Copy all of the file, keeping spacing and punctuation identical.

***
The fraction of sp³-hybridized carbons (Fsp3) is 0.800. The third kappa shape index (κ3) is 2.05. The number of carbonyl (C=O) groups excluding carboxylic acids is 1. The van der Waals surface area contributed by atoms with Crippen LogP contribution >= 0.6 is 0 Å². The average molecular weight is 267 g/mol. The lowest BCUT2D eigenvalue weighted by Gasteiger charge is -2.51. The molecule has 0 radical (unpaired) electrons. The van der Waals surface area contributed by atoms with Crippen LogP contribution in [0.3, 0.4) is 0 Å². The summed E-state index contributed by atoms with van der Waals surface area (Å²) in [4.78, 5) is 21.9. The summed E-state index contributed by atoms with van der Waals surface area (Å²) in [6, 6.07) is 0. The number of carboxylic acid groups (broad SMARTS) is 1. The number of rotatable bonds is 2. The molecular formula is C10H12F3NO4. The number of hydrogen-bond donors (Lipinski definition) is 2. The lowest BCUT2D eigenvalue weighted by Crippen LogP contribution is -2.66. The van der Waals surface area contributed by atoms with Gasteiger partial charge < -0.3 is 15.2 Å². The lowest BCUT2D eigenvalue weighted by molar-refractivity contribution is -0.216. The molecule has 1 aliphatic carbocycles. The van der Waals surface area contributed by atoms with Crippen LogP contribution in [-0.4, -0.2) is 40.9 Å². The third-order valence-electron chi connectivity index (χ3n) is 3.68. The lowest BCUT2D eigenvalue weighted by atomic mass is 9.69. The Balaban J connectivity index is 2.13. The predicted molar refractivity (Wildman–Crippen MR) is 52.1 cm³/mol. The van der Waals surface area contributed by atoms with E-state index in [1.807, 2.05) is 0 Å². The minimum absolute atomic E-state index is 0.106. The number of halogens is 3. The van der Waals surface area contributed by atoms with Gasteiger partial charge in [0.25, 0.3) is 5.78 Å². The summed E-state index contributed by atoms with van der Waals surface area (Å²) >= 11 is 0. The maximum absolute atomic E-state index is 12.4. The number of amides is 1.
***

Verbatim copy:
The fraction of sp³-hybridized carbons (Fsp3) is 0.800. The third kappa shape index (κ3) is 2.05. The number of carbonyl (C=O) groups excluding carboxylic acids is 1. The van der Waals surface area contributed by atoms with Crippen LogP contribution >= 0.6 is 0 Å². The average molecular weight is 267 g/mol. The lowest BCUT2D eigenvalue weighted by Gasteiger charge is -2.51. The molecule has 0 radical (unpaired) electrons. The van der Waals surface area contributed by atoms with Crippen LogP contribution in [0.3, 0.4) is 0 Å². The summed E-state index contributed by atoms with van der Waals surface area (Å²) in [4.78, 5) is 21.9. The summed E-state index contributed by atoms with van der Waals surface area (Å²) in [6, 6.07) is 0. The number of carboxylic acid groups (broad SMARTS) is 1. The number of rotatable bonds is 2. The molecular formula is C10H12F3NO4. The number of hydrogen-bond donors (Lipinski definition) is 2. The lowest BCUT2D eigenvalue weighted by Crippen LogP contribution is -2.66. The van der Waals surface area contributed by atoms with Gasteiger partial charge < -0.3 is 15.2 Å². The lowest BCUT2D eigenvalue weighted by molar-refractivity contribution is -0.216. The molecule has 1 aliphatic carbocycles. The van der Waals surface area contributed by atoms with Crippen LogP contribution in [-0.4, -0.2) is 40.9 Å². The third-order valence-electron chi connectivity index (χ3n) is 3.68. The lowest BCUT2D eigenvalue weighted by atomic mass is 9.69. The Balaban J connectivity index is 2.13. The predicted molar refractivity (Wildman–Crippen MR) is 52.1 cm³/mol. The van der Waals surface area contributed by atoms with E-state index in [1.807, 2.05) is 0 Å². The minimum absolute atomic E-state index is 0.106. The number of halogens is 3. The van der Waals surface area contributed by atoms with Gasteiger partial charge in [0.25, 0.3) is 5.78 Å². The summed E-state index contributed by atoms with van der Waals surface area (Å²) >= 11 is 0. The maximum absolute atomic E-state index is 12.4. The number of amides is 1.